Creativity’s bottom line: How winning companies turn creativity into business value and growth

Here is a brief excerpt from an article written by Marc BrodhersonJason HellerJesko Perrey, and David Remley for the McKinsey Quarterly, published by McKinsey & Company. To read the complete article, check out other resources, learn more about the firm, obtain subscription information, and register to receive email alerts, please click here.

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Top-performing companies use four key management practices to turn creativity into value.

Most of us can remember a couple of favorite ads. They’re funny, clever, thoughtful. Creativity can delight, even inspire. But does it generate business value?

The short answer is yes. That conclusion came through clearly in McKinsey’s analysis of one widely recognized proxy for creativity. To have a quantitative measure that could be used to examine the linkage between creativity and business performance, we developed the Award Creativity Score (ACS), an index based on the prestigious Cannes Lions awards given annually for advertising and marketing excellence.

The ACS index weighs three factors: the total number of Lions won by each company between 2001 and 2016, with more points assigned for the most prestigious awards; the breadth of categories represented; and consistency over time, based on the number of years a company has been recognized.

We found that the most creative companies, based on their ACS, did better than peer firms on two key business metrics: financial performance and McKinsey’s Innovation Score. This doesn’t mean there’s a straight-line path between climbing the podium at Cannes and besting market indices or out-innovating competitors. But when we dug more deeply, we found that the most creative companies did certain things differently. Specifically, they exhibited a set of four business practices that we believe drive their marketing creativity, their ability to innovate, and their capacity to translate those virtues into business value.

While measuring creativity remains an inexact science, our analysis provides evidence to support the notion that creativity matters for the bottom line and identifies the practices that differentiate the most creative companies from the rest.

Creativity is associated with superior performance

There are many reasons why companies perform well, such as market position or technology leadership. But it’s also true that creativity is at the heart of business innovation, and innovation is the engine of growth. With an increasing focus on the science of marketing—including performance marketing, marketing AI, and advanced analytics—it’s important not to forget about the art of marketing.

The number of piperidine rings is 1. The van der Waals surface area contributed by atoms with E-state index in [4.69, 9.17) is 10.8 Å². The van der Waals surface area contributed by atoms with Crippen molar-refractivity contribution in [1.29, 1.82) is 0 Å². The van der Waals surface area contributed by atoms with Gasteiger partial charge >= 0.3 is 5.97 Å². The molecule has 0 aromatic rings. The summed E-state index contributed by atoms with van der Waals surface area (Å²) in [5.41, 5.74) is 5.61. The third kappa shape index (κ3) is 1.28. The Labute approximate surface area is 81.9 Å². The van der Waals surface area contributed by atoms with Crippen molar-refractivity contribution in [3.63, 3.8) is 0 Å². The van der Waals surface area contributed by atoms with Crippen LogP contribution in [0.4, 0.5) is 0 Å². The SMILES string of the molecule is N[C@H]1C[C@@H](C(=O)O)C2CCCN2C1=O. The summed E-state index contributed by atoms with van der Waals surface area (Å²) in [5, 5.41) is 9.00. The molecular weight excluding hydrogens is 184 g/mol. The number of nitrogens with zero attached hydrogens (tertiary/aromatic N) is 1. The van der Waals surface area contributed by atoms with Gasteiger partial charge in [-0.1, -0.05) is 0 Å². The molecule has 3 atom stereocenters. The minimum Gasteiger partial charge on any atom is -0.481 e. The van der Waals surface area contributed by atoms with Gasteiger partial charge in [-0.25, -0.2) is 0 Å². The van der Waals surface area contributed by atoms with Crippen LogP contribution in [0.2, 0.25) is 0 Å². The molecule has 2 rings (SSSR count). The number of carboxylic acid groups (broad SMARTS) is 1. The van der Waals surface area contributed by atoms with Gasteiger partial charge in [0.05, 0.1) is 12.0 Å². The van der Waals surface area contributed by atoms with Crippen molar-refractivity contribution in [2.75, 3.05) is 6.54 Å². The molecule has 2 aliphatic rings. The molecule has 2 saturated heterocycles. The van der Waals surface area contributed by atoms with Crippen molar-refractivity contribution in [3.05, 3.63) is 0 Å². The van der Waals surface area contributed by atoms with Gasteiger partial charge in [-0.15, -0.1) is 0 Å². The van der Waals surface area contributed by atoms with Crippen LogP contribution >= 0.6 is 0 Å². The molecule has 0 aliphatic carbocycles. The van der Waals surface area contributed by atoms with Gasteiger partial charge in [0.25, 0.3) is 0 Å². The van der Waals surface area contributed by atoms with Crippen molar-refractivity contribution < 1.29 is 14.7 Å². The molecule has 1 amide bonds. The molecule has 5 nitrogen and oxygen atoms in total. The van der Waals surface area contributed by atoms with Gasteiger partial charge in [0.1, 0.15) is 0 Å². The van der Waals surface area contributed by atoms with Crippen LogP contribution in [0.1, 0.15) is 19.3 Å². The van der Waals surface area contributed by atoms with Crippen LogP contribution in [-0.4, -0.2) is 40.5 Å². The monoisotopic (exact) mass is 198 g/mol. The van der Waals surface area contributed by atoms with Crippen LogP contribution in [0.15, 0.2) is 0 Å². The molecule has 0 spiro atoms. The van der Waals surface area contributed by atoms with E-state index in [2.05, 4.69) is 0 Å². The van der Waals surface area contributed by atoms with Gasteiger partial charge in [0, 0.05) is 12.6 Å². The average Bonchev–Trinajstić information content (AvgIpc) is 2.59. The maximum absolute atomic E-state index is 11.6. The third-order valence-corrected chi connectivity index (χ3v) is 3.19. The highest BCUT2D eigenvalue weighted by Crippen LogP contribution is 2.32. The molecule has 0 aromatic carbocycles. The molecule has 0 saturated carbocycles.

Creative leaders outperform their peers on key financial metrics

When we looked at the financial results of companies whose ACS scores were in the top quartile, we found they performed better than peer firms on three key measures:

  • 67 percent had above-average organic revenue growth.
  • 70 percent had above-average total return to shareholders (TRS).
  • 74 percent had above-average net enterprise value or NEV/forward EBITDA (See Exhibit 1).

Firms that scored lower on ACS were far less likely to post above-average financial results.

We have further confidence in the linkage between ACS and superior financial performance, given other McKinsey research that has shown the value of distinctive creative work. In almost 90 percent of categories, consumers are not loyal to their chosen brands, and almost 60 percent will switch when considering a new purchase. This means the moment of initial consideration can be decisive in a consumer’s decision journey—and great creative can be a key to winning the battle for initial consideration.

Creative leaders are also more innovative

Firms in the ACS top quartile also scored 16 percent higher than the average consumer-facing company on another key measure: McKinsey’s Innovation Performance Score, which is based on a set of indicators that our research has shown are linked to innovation outcomes (See Exhibit 2).

These insights are corroborated by other McKinsey research, which has shown that the fastest-growing companies—the ones we call Creators—are particularly strong at developing new products, services, or business models.

The four practices associated with creativity and innovation

Although creativity is strongly correlated with superior business performance, senior executives can hardly expect better results simply by exhorting their people to “be more creative.” To determine what executives can do, we used data from two surveys to identify the distinctive practices of firms with top ACS scores.

The first was a new, dedicated survey explicitly designed to identify practices associated with creativity. The second was our Innovation Diagnostic, which tests for 104 practices associated with innovation. The combined data show the firms that consistently do well at Cannes are distinguished by four key practices. These provide clear lessons for companies looking to turn creativity into growth.

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Here is a direct link to the complete article.

Marc Brodherson is a McKinsey partner based in New York and coleads the Consumer Internet, Media, and B2B Information Services Practice. Jason Heller is a partner based in New York and global leader for Digital Marketing Operations & Technology. Jesko Perrey is a senior partner based in Düsseldorf and global leader of the Marketing & Sales Practice. David Remley is an associate partner based in Seattle.The authors wish to thank Karin Löffler, Laura Schaeffer, and Pavan Sathiraju for their contributions to this article.


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